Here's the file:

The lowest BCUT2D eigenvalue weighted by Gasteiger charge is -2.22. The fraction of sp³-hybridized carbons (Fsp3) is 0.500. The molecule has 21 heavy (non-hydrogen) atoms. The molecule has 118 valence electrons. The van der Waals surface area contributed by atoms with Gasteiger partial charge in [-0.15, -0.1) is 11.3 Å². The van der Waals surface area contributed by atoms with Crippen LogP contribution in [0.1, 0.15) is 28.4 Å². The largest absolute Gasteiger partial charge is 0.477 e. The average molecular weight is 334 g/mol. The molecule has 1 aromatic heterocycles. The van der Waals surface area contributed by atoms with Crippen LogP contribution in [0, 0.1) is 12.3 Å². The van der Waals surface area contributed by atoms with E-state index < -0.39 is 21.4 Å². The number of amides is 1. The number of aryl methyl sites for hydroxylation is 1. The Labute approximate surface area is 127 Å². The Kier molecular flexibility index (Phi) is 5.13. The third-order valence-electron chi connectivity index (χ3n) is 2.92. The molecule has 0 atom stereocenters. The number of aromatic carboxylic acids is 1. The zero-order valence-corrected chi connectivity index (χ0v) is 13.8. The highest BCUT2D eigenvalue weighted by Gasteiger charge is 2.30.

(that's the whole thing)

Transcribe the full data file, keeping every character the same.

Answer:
The lowest BCUT2D eigenvalue weighted by Gasteiger charge is -2.22. The fraction of sp³-hybridized carbons (Fsp3) is 0.500. The molecule has 21 heavy (non-hydrogen) atoms. The molecule has 118 valence electrons. The van der Waals surface area contributed by atoms with Gasteiger partial charge in [-0.15, -0.1) is 11.3 Å². The van der Waals surface area contributed by atoms with Crippen LogP contribution in [0.1, 0.15) is 28.4 Å². The largest absolute Gasteiger partial charge is 0.477 e. The average molecular weight is 334 g/mol. The molecule has 1 aromatic heterocycles. The van der Waals surface area contributed by atoms with Crippen LogP contribution in [0, 0.1) is 12.3 Å². The van der Waals surface area contributed by atoms with E-state index < -0.39 is 21.4 Å². The number of amides is 1. The number of aryl methyl sites for hydroxylation is 1. The Labute approximate surface area is 127 Å². The Kier molecular flexibility index (Phi) is 5.13. The third-order valence-electron chi connectivity index (χ3n) is 2.92. The molecule has 0 atom stereocenters. The number of aromatic carboxylic acids is 1. The zero-order valence-corrected chi connectivity index (χ0v) is 13.8. The highest BCUT2D eigenvalue weighted by Gasteiger charge is 2.30.